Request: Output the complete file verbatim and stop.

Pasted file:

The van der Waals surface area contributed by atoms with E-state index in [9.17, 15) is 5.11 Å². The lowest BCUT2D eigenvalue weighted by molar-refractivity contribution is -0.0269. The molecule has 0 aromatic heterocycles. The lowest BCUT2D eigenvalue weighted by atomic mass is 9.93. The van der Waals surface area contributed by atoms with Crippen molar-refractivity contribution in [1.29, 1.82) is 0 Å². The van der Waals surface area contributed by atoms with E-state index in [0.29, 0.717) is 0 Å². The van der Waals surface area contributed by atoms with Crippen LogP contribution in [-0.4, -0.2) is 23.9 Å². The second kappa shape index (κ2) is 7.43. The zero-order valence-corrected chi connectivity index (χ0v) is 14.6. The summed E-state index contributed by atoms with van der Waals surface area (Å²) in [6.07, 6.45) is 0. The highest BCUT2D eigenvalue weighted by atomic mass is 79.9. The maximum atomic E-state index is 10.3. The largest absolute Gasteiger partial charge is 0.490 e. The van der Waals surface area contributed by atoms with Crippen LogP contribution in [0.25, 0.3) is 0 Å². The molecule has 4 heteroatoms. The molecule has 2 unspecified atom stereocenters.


The van der Waals surface area contributed by atoms with E-state index in [9.17, 15) is 5.11 Å². The lowest BCUT2D eigenvalue weighted by molar-refractivity contribution is -0.0269. The molecule has 0 aromatic heterocycles. The lowest BCUT2D eigenvalue weighted by atomic mass is 9.93. The van der Waals surface area contributed by atoms with Crippen molar-refractivity contribution in [1.29, 1.82) is 0 Å². The van der Waals surface area contributed by atoms with E-state index in [0.29, 0.717) is 0 Å². The van der Waals surface area contributed by atoms with Crippen LogP contribution in [-0.4, -0.2) is 23.9 Å². The second kappa shape index (κ2) is 7.43. The zero-order valence-corrected chi connectivity index (χ0v) is 14.6. The summed E-state index contributed by atoms with van der Waals surface area (Å²) in [6.07, 6.45) is 0. The highest BCUT2D eigenvalue weighted by atomic mass is 79.9. The maximum atomic E-state index is 10.3. The largest absolute Gasteiger partial charge is 0.490 e. The van der Waals surface area contributed by atoms with Crippen LogP contribution in [0.25, 0.3) is 0 Å². The molecule has 4 heteroatoms. The molecule has 2 unspecified atom stereocenters.